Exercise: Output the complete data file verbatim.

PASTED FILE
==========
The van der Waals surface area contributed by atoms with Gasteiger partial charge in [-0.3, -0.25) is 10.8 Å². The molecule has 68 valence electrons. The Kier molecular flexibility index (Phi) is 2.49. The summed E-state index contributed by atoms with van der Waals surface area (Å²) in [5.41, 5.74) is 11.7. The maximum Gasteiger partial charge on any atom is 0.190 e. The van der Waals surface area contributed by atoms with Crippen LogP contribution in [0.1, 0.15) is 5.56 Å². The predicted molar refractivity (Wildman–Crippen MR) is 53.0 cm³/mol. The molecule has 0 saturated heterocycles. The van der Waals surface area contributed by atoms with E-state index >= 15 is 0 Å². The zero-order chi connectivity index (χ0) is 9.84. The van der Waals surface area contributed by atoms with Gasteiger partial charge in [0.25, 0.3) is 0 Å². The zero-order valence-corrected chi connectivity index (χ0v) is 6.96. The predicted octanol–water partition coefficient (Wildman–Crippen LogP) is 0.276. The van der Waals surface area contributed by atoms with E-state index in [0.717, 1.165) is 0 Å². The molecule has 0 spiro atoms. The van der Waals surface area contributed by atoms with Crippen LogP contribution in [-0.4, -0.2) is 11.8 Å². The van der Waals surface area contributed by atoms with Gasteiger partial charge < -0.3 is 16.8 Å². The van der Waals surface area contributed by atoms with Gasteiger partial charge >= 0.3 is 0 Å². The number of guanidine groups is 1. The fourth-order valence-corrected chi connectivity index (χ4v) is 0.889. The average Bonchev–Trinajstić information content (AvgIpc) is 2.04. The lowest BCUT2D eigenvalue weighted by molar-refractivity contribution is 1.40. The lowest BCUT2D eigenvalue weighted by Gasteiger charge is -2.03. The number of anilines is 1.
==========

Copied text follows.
The van der Waals surface area contributed by atoms with Gasteiger partial charge in [-0.3, -0.25) is 10.8 Å². The molecule has 68 valence electrons. The Kier molecular flexibility index (Phi) is 2.49. The summed E-state index contributed by atoms with van der Waals surface area (Å²) in [5.41, 5.74) is 11.7. The maximum Gasteiger partial charge on any atom is 0.190 e. The van der Waals surface area contributed by atoms with Crippen LogP contribution in [0.1, 0.15) is 5.56 Å². The predicted molar refractivity (Wildman–Crippen MR) is 53.0 cm³/mol. The molecule has 0 saturated heterocycles. The van der Waals surface area contributed by atoms with E-state index >= 15 is 0 Å². The zero-order chi connectivity index (χ0) is 9.84. The van der Waals surface area contributed by atoms with Gasteiger partial charge in [0.25, 0.3) is 0 Å². The zero-order valence-corrected chi connectivity index (χ0v) is 6.96. The predicted octanol–water partition coefficient (Wildman–Crippen LogP) is 0.276. The van der Waals surface area contributed by atoms with E-state index in [0.717, 1.165) is 0 Å². The molecule has 0 spiro atoms. The van der Waals surface area contributed by atoms with Crippen LogP contribution in [-0.4, -0.2) is 11.8 Å². The van der Waals surface area contributed by atoms with Gasteiger partial charge < -0.3 is 16.8 Å². The van der Waals surface area contributed by atoms with Gasteiger partial charge >= 0.3 is 0 Å². The number of guanidine groups is 1. The fourth-order valence-corrected chi connectivity index (χ4v) is 0.889. The average Bonchev–Trinajstić information content (AvgIpc) is 2.04. The lowest BCUT2D eigenvalue weighted by molar-refractivity contribution is 1.40. The lowest BCUT2D eigenvalue weighted by Gasteiger charge is -2.03. The number of anilines is 1.